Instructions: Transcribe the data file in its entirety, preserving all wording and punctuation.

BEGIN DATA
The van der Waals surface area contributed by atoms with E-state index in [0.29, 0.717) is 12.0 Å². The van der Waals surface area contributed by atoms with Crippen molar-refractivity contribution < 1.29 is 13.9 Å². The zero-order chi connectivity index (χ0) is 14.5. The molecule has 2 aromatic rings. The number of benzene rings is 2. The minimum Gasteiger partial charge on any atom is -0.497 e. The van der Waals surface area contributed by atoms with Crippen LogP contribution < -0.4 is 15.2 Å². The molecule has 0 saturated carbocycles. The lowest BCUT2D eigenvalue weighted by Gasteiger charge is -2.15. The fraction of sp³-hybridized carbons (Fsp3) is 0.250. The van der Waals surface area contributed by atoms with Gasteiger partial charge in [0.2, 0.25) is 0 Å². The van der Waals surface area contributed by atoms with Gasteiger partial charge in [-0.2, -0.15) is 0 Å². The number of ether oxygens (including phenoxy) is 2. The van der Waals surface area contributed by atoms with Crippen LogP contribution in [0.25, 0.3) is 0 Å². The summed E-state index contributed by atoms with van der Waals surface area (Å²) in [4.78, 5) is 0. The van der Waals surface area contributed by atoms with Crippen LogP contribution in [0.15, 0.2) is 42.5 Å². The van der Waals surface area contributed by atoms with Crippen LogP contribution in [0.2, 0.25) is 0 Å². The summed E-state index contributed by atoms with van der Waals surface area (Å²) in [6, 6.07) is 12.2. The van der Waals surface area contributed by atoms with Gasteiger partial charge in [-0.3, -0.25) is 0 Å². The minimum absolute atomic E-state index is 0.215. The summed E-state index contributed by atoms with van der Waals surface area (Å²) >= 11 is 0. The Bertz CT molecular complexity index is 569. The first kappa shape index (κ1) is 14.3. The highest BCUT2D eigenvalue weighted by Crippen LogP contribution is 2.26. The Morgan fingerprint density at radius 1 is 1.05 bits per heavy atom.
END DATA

The van der Waals surface area contributed by atoms with E-state index in [0.29, 0.717) is 12.0 Å². The van der Waals surface area contributed by atoms with Crippen molar-refractivity contribution < 1.29 is 13.9 Å². The zero-order chi connectivity index (χ0) is 14.5. The molecule has 2 aromatic rings. The number of benzene rings is 2. The minimum Gasteiger partial charge on any atom is -0.497 e. The van der Waals surface area contributed by atoms with Crippen LogP contribution < -0.4 is 15.2 Å². The molecule has 0 saturated carbocycles. The lowest BCUT2D eigenvalue weighted by Gasteiger charge is -2.15. The fraction of sp³-hybridized carbons (Fsp3) is 0.250. The van der Waals surface area contributed by atoms with Gasteiger partial charge in [0.2, 0.25) is 0 Å². The van der Waals surface area contributed by atoms with Gasteiger partial charge in [-0.2, -0.15) is 0 Å². The number of ether oxygens (including phenoxy) is 2. The van der Waals surface area contributed by atoms with Crippen LogP contribution in [0.25, 0.3) is 0 Å². The summed E-state index contributed by atoms with van der Waals surface area (Å²) in [4.78, 5) is 0. The van der Waals surface area contributed by atoms with Crippen LogP contribution in [0.15, 0.2) is 42.5 Å². The van der Waals surface area contributed by atoms with Crippen LogP contribution in [0.2, 0.25) is 0 Å². The summed E-state index contributed by atoms with van der Waals surface area (Å²) in [6, 6.07) is 12.2. The van der Waals surface area contributed by atoms with Gasteiger partial charge in [-0.3, -0.25) is 0 Å². The minimum absolute atomic E-state index is 0.215. The summed E-state index contributed by atoms with van der Waals surface area (Å²) >= 11 is 0. The Bertz CT molecular complexity index is 569. The first kappa shape index (κ1) is 14.3. The highest BCUT2D eigenvalue weighted by Crippen LogP contribution is 2.26. The Morgan fingerprint density at radius 1 is 1.05 bits per heavy atom.